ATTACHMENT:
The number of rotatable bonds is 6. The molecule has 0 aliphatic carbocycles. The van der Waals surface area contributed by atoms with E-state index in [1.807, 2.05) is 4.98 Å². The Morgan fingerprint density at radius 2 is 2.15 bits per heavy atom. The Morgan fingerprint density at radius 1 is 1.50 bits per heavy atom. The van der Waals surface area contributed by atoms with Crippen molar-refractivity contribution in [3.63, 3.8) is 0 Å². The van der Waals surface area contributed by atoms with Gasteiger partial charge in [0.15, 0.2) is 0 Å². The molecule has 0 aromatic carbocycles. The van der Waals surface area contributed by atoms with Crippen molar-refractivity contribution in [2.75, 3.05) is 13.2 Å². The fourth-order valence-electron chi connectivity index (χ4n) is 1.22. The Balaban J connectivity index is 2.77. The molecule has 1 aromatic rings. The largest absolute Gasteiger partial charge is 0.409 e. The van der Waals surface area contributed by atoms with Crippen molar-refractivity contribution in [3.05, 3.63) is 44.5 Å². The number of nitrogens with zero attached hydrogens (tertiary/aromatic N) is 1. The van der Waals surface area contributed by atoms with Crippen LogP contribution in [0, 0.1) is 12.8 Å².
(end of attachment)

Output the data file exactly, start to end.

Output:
The number of rotatable bonds is 6. The molecule has 0 aliphatic carbocycles. The van der Waals surface area contributed by atoms with E-state index in [1.807, 2.05) is 4.98 Å². The Morgan fingerprint density at radius 2 is 2.15 bits per heavy atom. The Morgan fingerprint density at radius 1 is 1.50 bits per heavy atom. The van der Waals surface area contributed by atoms with Crippen molar-refractivity contribution in [3.63, 3.8) is 0 Å². The van der Waals surface area contributed by atoms with Gasteiger partial charge in [0.15, 0.2) is 0 Å². The molecule has 0 aromatic carbocycles. The van der Waals surface area contributed by atoms with Crippen molar-refractivity contribution in [2.75, 3.05) is 13.2 Å². The fourth-order valence-electron chi connectivity index (χ4n) is 1.22. The Balaban J connectivity index is 2.77. The molecule has 1 aromatic rings. The largest absolute Gasteiger partial charge is 0.409 e. The van der Waals surface area contributed by atoms with Crippen molar-refractivity contribution in [3.05, 3.63) is 44.5 Å². The number of nitrogens with zero attached hydrogens (tertiary/aromatic N) is 1. The van der Waals surface area contributed by atoms with Crippen LogP contribution in [0, 0.1) is 12.8 Å².